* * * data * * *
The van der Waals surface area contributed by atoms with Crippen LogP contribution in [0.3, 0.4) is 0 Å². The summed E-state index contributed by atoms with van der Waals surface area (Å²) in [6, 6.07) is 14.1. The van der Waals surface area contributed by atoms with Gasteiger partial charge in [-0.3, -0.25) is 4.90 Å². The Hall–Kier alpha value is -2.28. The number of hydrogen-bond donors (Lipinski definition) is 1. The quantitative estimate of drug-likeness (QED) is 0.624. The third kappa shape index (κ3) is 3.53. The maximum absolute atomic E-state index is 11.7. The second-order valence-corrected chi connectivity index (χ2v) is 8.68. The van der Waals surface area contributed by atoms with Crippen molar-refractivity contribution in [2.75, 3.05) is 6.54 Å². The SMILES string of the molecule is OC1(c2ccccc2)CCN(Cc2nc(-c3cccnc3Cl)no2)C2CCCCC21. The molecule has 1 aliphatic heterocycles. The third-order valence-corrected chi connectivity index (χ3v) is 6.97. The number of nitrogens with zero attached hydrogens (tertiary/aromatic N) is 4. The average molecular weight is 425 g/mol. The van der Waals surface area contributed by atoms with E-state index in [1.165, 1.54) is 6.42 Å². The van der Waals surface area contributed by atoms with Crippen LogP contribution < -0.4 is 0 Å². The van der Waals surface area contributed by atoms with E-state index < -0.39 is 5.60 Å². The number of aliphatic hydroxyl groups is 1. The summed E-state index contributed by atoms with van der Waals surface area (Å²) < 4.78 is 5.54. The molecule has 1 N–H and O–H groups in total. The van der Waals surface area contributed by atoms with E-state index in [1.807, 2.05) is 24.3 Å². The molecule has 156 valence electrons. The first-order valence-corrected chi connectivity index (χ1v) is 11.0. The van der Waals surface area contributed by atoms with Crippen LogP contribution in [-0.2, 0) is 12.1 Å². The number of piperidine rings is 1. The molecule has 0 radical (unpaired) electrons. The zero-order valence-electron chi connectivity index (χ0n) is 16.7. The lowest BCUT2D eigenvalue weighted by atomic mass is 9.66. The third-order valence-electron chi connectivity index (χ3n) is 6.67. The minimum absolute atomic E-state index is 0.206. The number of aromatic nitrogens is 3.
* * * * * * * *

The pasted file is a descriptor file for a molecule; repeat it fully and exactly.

The van der Waals surface area contributed by atoms with Crippen LogP contribution in [0.3, 0.4) is 0 Å². The summed E-state index contributed by atoms with van der Waals surface area (Å²) in [6, 6.07) is 14.1. The van der Waals surface area contributed by atoms with Gasteiger partial charge in [-0.3, -0.25) is 4.90 Å². The Hall–Kier alpha value is -2.28. The number of hydrogen-bond donors (Lipinski definition) is 1. The quantitative estimate of drug-likeness (QED) is 0.624. The third kappa shape index (κ3) is 3.53. The maximum absolute atomic E-state index is 11.7. The second-order valence-corrected chi connectivity index (χ2v) is 8.68. The van der Waals surface area contributed by atoms with Crippen molar-refractivity contribution in [2.75, 3.05) is 6.54 Å². The SMILES string of the molecule is OC1(c2ccccc2)CCN(Cc2nc(-c3cccnc3Cl)no2)C2CCCCC21. The molecule has 1 aliphatic heterocycles. The third-order valence-corrected chi connectivity index (χ3v) is 6.97. The number of nitrogens with zero attached hydrogens (tertiary/aromatic N) is 4. The average molecular weight is 425 g/mol. The van der Waals surface area contributed by atoms with E-state index in [1.165, 1.54) is 6.42 Å². The van der Waals surface area contributed by atoms with Crippen LogP contribution < -0.4 is 0 Å². The van der Waals surface area contributed by atoms with E-state index < -0.39 is 5.60 Å². The number of aliphatic hydroxyl groups is 1. The summed E-state index contributed by atoms with van der Waals surface area (Å²) < 4.78 is 5.54. The molecule has 1 N–H and O–H groups in total. The van der Waals surface area contributed by atoms with E-state index in [1.807, 2.05) is 24.3 Å². The molecule has 156 valence electrons. The first-order valence-corrected chi connectivity index (χ1v) is 11.0. The van der Waals surface area contributed by atoms with Crippen LogP contribution in [-0.2, 0) is 12.1 Å². The number of piperidine rings is 1. The molecule has 0 radical (unpaired) electrons. The zero-order valence-electron chi connectivity index (χ0n) is 16.7. The lowest BCUT2D eigenvalue weighted by atomic mass is 9.66. The third-order valence-electron chi connectivity index (χ3n) is 6.67. The minimum absolute atomic E-state index is 0.206. The number of aromatic nitrogens is 3.